4+1 Architectural View Model

It’s incredibly difficult to describe a complex system, regardless if you are developing a monolith or (micro) services. Use cases, code organization/navigation, interactions between services, and deployment/infrastructure are just some of the aspects that comprise the architecture of an entire system.

Depending on your role as a stakeholder, your view of the system can be very different than another stakeholder.

This blog post is in a series. To catch up check out these other posts:

Context Matters

There are many different stakeholders related to a software system, which all have different perspectives. Project/Project Managers, Developers, System Engineers, End Users all view a system in completely different ways. They view the system based on their own context.

In order to describe a system, it would be useful to define all the different viewpoints and how the overall use cases of the system.

4+1 Architectural View Model

We all have seen many books and articles where one diagram attempts to capture the gist of the architecture of a system. But looking carefully at the set of boxes and arrows shown on these diagrams, it becomes clear that their authors have struggled hard to represent more on one blueprint than it can actually express. Are the boxes representing running programs? Or chunks of source code? Or physical computers? Or merely logical groupings of functionality? Are the arrows representing compilation dependencies? Or control flows? Or data flows? Usually it is a bit of everything.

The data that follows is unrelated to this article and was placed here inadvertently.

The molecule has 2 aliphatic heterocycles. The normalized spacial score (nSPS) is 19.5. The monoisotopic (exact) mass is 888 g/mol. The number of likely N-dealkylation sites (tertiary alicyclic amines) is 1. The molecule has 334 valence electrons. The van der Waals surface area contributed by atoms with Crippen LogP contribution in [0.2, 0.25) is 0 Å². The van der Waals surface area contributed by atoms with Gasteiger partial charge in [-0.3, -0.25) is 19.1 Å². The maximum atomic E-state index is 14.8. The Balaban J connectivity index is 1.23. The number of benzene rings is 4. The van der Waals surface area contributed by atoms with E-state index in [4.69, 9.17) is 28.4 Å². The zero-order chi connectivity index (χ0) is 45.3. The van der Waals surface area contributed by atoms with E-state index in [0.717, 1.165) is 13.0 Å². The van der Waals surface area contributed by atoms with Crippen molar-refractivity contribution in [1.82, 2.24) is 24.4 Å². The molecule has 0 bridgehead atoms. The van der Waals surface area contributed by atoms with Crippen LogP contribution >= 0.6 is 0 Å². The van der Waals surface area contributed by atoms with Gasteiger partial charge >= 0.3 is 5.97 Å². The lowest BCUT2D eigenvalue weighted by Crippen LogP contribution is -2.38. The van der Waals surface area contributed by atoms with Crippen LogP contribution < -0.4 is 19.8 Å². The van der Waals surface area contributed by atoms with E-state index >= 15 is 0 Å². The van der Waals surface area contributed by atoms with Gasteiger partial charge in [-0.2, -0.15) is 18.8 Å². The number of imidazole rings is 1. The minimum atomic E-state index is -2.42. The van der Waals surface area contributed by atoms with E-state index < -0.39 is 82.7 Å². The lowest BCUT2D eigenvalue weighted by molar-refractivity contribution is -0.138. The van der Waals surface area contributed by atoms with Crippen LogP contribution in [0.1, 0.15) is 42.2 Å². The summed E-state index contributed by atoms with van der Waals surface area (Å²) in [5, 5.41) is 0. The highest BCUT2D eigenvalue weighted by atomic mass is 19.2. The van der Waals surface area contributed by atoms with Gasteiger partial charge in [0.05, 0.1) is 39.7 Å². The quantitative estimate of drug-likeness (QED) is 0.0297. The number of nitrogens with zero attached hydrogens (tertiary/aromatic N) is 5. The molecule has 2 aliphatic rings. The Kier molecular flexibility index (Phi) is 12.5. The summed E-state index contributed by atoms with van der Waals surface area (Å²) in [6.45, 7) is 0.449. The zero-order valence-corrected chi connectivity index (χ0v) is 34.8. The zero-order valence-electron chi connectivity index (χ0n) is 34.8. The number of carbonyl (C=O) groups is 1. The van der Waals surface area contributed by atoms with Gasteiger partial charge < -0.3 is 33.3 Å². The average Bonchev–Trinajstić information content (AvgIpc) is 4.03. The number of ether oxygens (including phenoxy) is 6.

The paper by Philippe Kruchten, Architectural Blueprints—The “4+1” View Model of Software Architecture, defines 4 concurrent views from the point of view of the various stakeholders.

4+1 Architecture View Model

I recommend reading the paper but for an incredibly simplified version of the views:

  • Logical View: The functionality. The service.
  • Process View: Communication between processes and/or services.
  • Physical View: Deployment of your services.
  • Development View: File/Folder Structure of your codebase. What you’re looking at in your IDE/Editor

The +1 comes in from the scenarios view which is what your end users actually care about. It’s the system functionality/capabilities. The scenarios view is what guides all the other views.

Service Boundaries

Where I think general guidance has fallen short when developing (micro)services is just because you’ve identified multiple logical views ( services), does not mean that each must have their own independent deployment (physical view) or git repo (development view).

To be clear, there are obvious benefits to having independent deployments, but there are many disadvantages as well. But it’s not a requirement.

As an example, in .NET, you could have a solution with various projects that represent different logical views. None of these projects reference each other, they are simply in the same solution. There may however be an ASP.NET Core project that hosts these projects as a single process.

Point being is that just because you have multiple services does not necessarily mean they need to be developed independently or deployed independently.

The four views are representations of the system depending on the context. They don’t need to map 1:1.

When not everything maps 1:1, that’s when it makes it a bit more challenging finding service boundaries. Focus on the scenarios.

Blog Series

More on all of these topics will be covered in greater length in other posts. If you have any questions or comments, please reach out to me in the comments section or on Twitter.

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